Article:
Saturday, November 2, 2013

America's Cup Observations

It's clear that the AC/72 boats represent the most significant advances in yacht racing in a generation. While small boats like the Moth have been foiling for years and other large multihulls have been using foils that are adjustable for cant and rake, the 72's are arguably the first to combine foils, wing masts and sophisticated foil control systems in in a truly competitive package. It is also important to note that there were no significant gear failures during the regatta. That is a testament to the highly developed design, engineering and testing programs of both teams. I think this bodes well for the future of the Cup competition. Once again, I have to confess that before the event I was among those who felt that this event could very well be a dismal failure. After witnessing the spectacular racing I changed my mind in this regard.

I watched every minute of the racing on TV and think it was extremely well presented. Journeyman sports announcer Todd Harris did good job in spite of having no real yacht racing experience. Sure, he made a few goofy comments but he also frequently acknowledged his lack of experience in the sport and didn't try to come across as an expert. I thought that was a refreshing departure from previous AC announcers. NBC relied on a cast of true sailing experts to deliver insightful commentary and I thought they all combined to deliver a quality sporting product.

What about the crews? Without access to the inner workings of each team we can only speculate on what occurred within them as the regatta progressed, but the indications are that the American team had not spent nearly as many hours on the water, in the boat they would race in the finals, as the Kiwis did. This became glaringly apparent when a Team Oracle crewman fell overboard before the start of the first race. Another interesting facet of the American team was the body language of two key members of their afterguard, John Kostecki and Tom Slingsby. We don't know what that interpersonal relationship was like but it was obvious that things improved when Kostecki was replaced by Ben Ainsley. This is not to take anything away from Kostecki as he has had  a long and illustrious career as a professional sailor. But sometimes personalities don't mesh regardless of the skills and talents of the individuals and perhaps that's all there was to it. In any case, the shift from Kostecki to Ainsley made a significant difference and in my opinion was a key factor in Oracle's eventual victory.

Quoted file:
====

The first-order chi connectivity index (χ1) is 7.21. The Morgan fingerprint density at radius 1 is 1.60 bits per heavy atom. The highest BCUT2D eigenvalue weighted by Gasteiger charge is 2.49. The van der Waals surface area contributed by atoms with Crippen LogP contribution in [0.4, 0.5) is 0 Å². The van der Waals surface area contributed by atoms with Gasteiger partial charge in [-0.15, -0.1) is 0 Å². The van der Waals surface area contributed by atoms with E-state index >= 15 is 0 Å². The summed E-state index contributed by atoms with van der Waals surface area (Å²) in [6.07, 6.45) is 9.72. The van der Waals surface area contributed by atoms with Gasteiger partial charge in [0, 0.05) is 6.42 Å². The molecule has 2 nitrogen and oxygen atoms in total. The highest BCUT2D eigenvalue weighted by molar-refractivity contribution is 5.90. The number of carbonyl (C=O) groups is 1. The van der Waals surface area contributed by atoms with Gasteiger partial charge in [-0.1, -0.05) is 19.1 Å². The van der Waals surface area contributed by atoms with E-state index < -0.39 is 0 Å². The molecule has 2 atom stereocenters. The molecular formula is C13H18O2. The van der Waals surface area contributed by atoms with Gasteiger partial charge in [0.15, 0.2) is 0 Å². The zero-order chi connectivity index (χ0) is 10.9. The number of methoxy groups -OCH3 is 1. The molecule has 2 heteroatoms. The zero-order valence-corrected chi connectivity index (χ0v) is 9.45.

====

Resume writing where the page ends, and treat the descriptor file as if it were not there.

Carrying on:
It was compelling personal drama to see the juxtaposition of confidence in the two crews as Oracle began racking up wins against the Kiwis who came within a few puffs of wind of winning the event when race 13 was abandoned with the ENZ ahead with less than a mile to the finish line. When that race was re-sailed later in the day, the Americans began their improbable march to 9 points and the Cup. As the Kiwis suffered loss after loss their confidence was replaced first by concern, then worry and finally desperation. At the end of the event the strain and despair were evident on the faces of the ENZ team, especially that of Dean Barker, whose helmsmanship could not be faulted except on the starting line where he was frequently bested by Spithill. The Kiwis made few tactical errors and only one glaring boathandling error when they nearly capsized.

It was also interesting to see how the Americans continued to improve daily while the Kiwis seemed to remain constant in terms of boatspeed. I can only attribute that to the fact that Oracle was the faster boat and it took several races for the Americans to learn how to sail it to its optimum potential, while the Kiwis had the slower boat and couldn't get much more out of her.

In the aftermath of the event, Team Oracle accepted the challenge from an Australian group for the next America's Cup competition. We don't know what kind of boats that regatta will be sailed in, but given the spectacular racing we witnessed in AC XXXIV, I'm looking forward to some incredible technological advances and exciting racing in the event to come.

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